A great thing about working in a library is how sometimes a book just pops out at you, one you might have never known about before but now just looks so darn interesting. The latest for me is Daily Rituals: How Artists Work by Mason Curry, a collection of descriptions of what different artists/writers/composers/what-have-you do/did as their routine while they created. come of it makes me feel like a lazy butt — really, Haruki Murakami, up at 4:30 am? — but overall it’s interesting, inspiring, and at times reaffirming. And, it’s made me think about what my routine is, and has been.
In high school, when I started to write more regularly, I had a routine of writing at night. I shared a bedroom, and otherwise lived in a small house (7 not-so-big rooms, including the 1 bathroom, and I’m counting the portion of a shed we shoved a TV into) but when everyone went to sleep, it was like I had space to myself. Since I apparently type like I hate the keyboard, clacking so loud I’d keep my brother up, I began my habit of writing everything longhand here. I’d sit up for maybe an hour, burrowed in the couch, writing by the side lamp into a spiral bound notebook, fanfiction or terrible poetry or stories about dragons, whatever.
This continued when I still lived at home, but when I moved in with my then boyfriend/now husband, that had to change. While it’s not set in stone, nighttime has become our together time, where we marathon TV shows or at least sit side-by-side while I read and he watches sports. I had a different lifestyle, so my writing routine had to morph with it. Exactly what I do everyday is constantly shifting (I had a period where I read a book each morning before ever putting pen to paper). And when a piece of my life changes, like switching jobs or getting our dog, the routine changes with it. For right now, this is what I do.
- I try to wake up with my husband, whether or not I’m going to my day job that day. Unless I set my own separate alarm, I don’t always succeed, but I try. When I do get up I wake up the dog (she’s the most reluctant to roll out of bed out of all of us) and make coffee.
- I sit at the desk with my coffee, and a dog on my lap. I fail to not look at Facebook or Gmail, and poke through my favorite webcomics. Eventually I get started on something. I’ve I’m writing a rough draft of a story, I usually do that, though if reviews are piling up and I know I won’t have time later I’ll work on one of those. If I’m not doing either of those things, I work on edits.
- Pat goes to work. I do some more writing (or editing, critiquing, social media work, depending on what’s needed or pulling at me) until the dog gets sick of it. Then I take her for a walk, usually around 8:00. This takes anywhere from 30 minutes to an hour, and serves to clear my head as well as come the dog down.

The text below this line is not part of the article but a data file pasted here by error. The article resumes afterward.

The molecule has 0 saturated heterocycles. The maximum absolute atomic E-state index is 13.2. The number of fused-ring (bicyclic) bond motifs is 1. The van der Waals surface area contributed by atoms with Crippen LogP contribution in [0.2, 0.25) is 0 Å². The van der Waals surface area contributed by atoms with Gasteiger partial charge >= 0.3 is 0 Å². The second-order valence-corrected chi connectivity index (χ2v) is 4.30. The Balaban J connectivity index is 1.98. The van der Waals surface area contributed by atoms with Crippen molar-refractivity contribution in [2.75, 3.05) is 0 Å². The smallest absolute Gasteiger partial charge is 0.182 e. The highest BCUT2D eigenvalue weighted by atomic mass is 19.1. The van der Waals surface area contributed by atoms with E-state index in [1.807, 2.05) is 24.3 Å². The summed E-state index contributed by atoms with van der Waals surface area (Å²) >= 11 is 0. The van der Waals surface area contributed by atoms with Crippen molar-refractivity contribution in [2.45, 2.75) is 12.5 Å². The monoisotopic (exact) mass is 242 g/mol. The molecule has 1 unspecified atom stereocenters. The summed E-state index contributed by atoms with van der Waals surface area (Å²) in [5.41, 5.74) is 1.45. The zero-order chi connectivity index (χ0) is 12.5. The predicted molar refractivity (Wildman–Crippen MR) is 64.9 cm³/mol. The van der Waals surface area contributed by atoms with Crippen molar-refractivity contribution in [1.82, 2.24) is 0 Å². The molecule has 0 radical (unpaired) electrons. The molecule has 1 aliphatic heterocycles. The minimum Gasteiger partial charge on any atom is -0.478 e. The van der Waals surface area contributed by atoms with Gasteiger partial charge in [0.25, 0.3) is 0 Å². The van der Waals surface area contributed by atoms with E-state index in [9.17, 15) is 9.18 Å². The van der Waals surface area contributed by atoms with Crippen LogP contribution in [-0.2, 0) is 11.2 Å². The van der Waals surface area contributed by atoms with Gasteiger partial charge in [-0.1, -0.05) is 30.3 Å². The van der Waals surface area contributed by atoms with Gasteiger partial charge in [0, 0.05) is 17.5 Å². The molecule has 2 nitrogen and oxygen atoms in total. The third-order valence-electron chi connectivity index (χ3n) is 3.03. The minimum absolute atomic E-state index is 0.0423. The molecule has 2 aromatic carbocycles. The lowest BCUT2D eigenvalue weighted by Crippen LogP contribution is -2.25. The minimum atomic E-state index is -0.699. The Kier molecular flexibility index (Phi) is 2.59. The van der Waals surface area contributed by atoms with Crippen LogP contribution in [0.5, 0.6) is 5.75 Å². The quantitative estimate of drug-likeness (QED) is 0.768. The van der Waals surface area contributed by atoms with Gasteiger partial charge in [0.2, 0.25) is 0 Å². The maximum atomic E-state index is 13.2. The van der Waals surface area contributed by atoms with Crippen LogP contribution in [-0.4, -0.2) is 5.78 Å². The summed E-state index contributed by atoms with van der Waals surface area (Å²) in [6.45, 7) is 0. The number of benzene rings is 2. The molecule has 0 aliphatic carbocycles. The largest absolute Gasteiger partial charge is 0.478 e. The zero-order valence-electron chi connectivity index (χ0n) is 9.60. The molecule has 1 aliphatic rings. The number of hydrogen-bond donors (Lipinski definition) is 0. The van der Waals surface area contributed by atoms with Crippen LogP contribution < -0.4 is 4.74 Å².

- The rest assumes my day job shift doesn’t start until the afternoon. I”ll again pick one of my projects to work on (I’ll work on several things within one day) but scattered throughout I’ll do some chores, the gross ones that bother me like laundry or dishes. The rest I’ll save. If I have time, and feel I have the capacity for it, I’ll write more of my story’s rough draft, though I likely won’t get more than 2 or 3 handwritten pages done in a day. I try to focus on writing something until lunch.
- After lunch, sitting down and writing is like pulling teeth. Sometimes writing gets done, if I really push myself, which I do if I wasted too much time in the morning and don’t feel like I did enough, or if I’m feeling really inspired with a story or new idea. But usually I read, or get something completed to review the next day, maybe critique work for my writing group. This is when I do most of my chores. I walk the dog again, usually for a shorter walk, depending on the weather.
This gets truncated when I work in the morning and all day, and things shift a little bit when I go to yoga on Wednesdays. On weekends I usually only get a significant amount of work done when I wake up well before my husband, not because he’s a distraction but because I don’t want this work getting in the way of spending time with him. Usually, though, this is what happens, both naturally and through my forcing it. There are some things I want to improve on — I want to wake up earlier, I want to write more pages per day — and sometimes I feel like I don’t produce enough. But collectively, I’m doing OK with this.
Do you have a routine for your creative projects, whatever they might be? Do you struggle with it?